Cost of Court is Rising in North Carolina

The cost of going to court in North Carolina has gone up as of July 1st.

There are some significant changes to the costs of family law cases in particular. 

The cost of filing a family law action is now $150.00. 

Whereas the extension of a Summons used to be free, it will now cost $15.00.

The additional fee for an absolute divorce will remain at $75.00.

In the past, filing a motion after the lawsuit was filed was free.  Now, there will be a $20.00 charge for every motion filed in an open family lawsuit.  There are exceptions for some child support enforcement actions and for motions to enforce or modify domestic violence protective orders.

However the biggest change is that now counterclaims (claims by a defendant against a plaintiff) and cross-claims (claims between two defendants) will cost the same ($150.00) as filing a complaint to begin a lawsuit in family court.  Filing counterclaims and cross-claims has historically been free in North Carolina. 

That means that filing a divorce action will cost $225.00.  And, if your spouse counters with claims for property division, financial support or child custody, it will cost them $150.00.  That’s $375.00 just to get into the courthouse!  

So, the cost of court is rising.  And, given the deep budget cuts in North Carolina, it seems obvious that the expense of resolving disputes in court will continue to rise.

The rising cost of court is yet another reason that resolving family law issues through collaborative divorce or mediation makes so much sense.  

Has Divorce Lost Its Shimmer?

This recent article in the New York Times makes the case that women’s views on divorce have changed over the last thirty years.  

While women may have viewed divorce as liberating in the 70’s, according to more recent research, it is now viewed as a failure.  

And, society’s reaction to divorce has changed.  Whereas divorce was once seen as something to be celebrated, it may now be harder for divorcees to discuss their divorce openly.

Further, the article notes that the divorce rate among upper middle class couples has fallen over the last 30+ years.  

The question remains as to whether these changes are a result of better marriages or differing attitudes about divorce.

Semi-Happy Marriage

There’s a new book out about the “Semi-Happy Marriage”.  As profiled on the Today Show this morning, Marriage Confidential explores the life of couples that are roughly satisfied with their marriage, but not ecstatic about it.  

I cannot help but wonder what percentage of these couples will find themselves separated or divorced later.  

Hopefully, they will take the steps to make their marriage fully happy before it comes to that.

Perhaps the book can be a catalyst of positive adjustments in your own marriage.  

Or, perhaps it is just an interesting read.

The Ripple Effects of a Bad Divorce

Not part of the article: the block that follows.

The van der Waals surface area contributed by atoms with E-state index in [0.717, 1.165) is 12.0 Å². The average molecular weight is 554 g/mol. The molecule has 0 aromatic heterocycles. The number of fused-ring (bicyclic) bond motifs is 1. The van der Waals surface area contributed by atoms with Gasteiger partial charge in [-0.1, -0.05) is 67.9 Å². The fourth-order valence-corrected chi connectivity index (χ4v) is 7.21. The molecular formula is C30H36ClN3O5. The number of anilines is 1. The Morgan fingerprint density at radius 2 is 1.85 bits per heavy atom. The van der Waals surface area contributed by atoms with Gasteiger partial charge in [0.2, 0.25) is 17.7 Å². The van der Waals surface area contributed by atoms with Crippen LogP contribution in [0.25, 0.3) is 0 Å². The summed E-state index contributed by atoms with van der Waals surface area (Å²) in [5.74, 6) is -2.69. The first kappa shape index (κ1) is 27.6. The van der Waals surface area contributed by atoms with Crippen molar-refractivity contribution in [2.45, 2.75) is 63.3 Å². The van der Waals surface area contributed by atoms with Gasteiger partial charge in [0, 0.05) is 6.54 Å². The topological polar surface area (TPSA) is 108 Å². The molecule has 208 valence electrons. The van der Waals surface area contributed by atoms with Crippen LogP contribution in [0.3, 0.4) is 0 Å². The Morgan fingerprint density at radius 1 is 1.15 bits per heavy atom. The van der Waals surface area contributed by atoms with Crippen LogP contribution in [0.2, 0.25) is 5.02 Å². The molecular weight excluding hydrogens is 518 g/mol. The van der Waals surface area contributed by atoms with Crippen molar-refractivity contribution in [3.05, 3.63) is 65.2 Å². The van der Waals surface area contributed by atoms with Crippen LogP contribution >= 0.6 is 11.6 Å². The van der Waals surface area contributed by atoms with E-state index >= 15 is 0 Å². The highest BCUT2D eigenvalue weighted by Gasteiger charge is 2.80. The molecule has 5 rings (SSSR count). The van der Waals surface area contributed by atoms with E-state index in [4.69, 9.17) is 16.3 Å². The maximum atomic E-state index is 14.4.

Unlike almost all other kinds of cases, family law resolutions typically cannot involve a “clean break” between the spouses.

Children, continuing financial payments and other continuing connections prevent most spouses from totally eliminating the other from their life. 

In contrast, two companies in a dispute can simply choose to never do business together again; an injured person and the person that hurt them can simply avoid each other; a lender and a debtor can choose not to borrow or lend from each other in the future.

Families don’t have that choice. 

Therefore, how a family law case is handled makes a huge difference for family law clients.  If two companies that never have to do business with each other again hate each other, they can cut ties.

But, if two parents that are going to be tied by children and financial commitments for years to come hate each other, well, then you have a recipe for long term disaster.

For example, in an adversarial and positional divorce, the following common situations frequently lead to numerous trips to court, unnecessary arguments and ballooning legal fees:

  * Future parenting decisions about schools, medical treatment, religion, etc.…(not to mention the smaller day to day decisions that can lead to problems (TV hours, sports, sleep-overs, discipline, etc.…));

* Decisions about selling a house:  Selling price, repairs to be done, repair concessions, etc.…

* Increases or decreases in financial support payments due to income fluctuations;

* Temporary adjustments to financial support payments due to income fluctuation, increased expenses or major life events;

* Adjustments to co-parenting schedules due to work schedules, new families, new spouses, children’s changing needs, etc.…

* Decisions about who will attend future family events with children and grandchildren.

 

By contrast, in divorces that are handled respectfully, productively, and in an interest-based model, these problems are frequently resolved by simple phone calls or emails.   This is only possible because the spouses saved enough of their dignity and their relationship to communicate with each other after their divorce. 

The point is this:  Allowing your divorce to take on an adversarial, positional, contentious tone will not solve your problems or effectively resolve the legal issues of your divorce. Rather, it will set you and your family up for future court battles, legal fees and destruction.  These ripple effects can haunt families for years and even decades after the actual divorce.

Choosing processes like Collaborative Divorce and mediation offer the chance to avoid these negative ripple effects in the future. 

 

Randolph (Tré) Morgan III is an experienced family law attorney accepting cases in Raleigh, Cary, Apex, Garner, Fuquay-Varina, Clayton, Smithfield, Wake Forest, RTP, Durham, Chapel Hill, Holly Springs and surrounding areas.  He focuses his practice in divorce, child custody, alimony, child support, equitable distribution, property division, paternity, guardianship and other family related matters.